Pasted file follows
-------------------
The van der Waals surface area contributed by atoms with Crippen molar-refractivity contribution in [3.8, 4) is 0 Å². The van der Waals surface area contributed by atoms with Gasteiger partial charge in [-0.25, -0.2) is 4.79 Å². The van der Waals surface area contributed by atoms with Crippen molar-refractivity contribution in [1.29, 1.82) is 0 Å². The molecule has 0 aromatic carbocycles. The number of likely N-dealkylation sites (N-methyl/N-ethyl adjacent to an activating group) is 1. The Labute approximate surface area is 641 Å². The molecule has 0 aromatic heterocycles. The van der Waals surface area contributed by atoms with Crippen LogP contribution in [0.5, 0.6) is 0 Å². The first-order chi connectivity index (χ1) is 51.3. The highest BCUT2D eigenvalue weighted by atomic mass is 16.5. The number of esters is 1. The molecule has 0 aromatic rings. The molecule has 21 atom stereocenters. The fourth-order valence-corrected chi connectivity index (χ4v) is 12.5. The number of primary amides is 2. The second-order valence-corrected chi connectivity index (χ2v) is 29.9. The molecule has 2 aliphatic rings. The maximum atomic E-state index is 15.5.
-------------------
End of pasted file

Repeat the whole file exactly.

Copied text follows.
The van der Waals surface area contributed by atoms with Crippen molar-refractivity contribution in [3.8, 4) is 0 Å². The van der Waals surface area contributed by atoms with Gasteiger partial charge in [-0.25, -0.2) is 4.79 Å². The van der Waals surface area contributed by atoms with Crippen molar-refractivity contribution in [1.29, 1.82) is 0 Å². The molecule has 0 aromatic carbocycles. The number of likely N-dealkylation sites (N-methyl/N-ethyl adjacent to an activating group) is 1. The Labute approximate surface area is 641 Å². The molecule has 0 aromatic heterocycles. The van der Waals surface area contributed by atoms with Crippen LogP contribution in [0.5, 0.6) is 0 Å². The first-order chi connectivity index (χ1) is 51.3. The highest BCUT2D eigenvalue weighted by atomic mass is 16.5. The number of esters is 1. The molecule has 0 aromatic rings. The molecule has 21 atom stereocenters. The fourth-order valence-corrected chi connectivity index (χ4v) is 12.5. The number of primary amides is 2. The second-order valence-corrected chi connectivity index (χ2v) is 29.9. The molecule has 2 aliphatic rings. The maximum atomic E-state index is 15.5.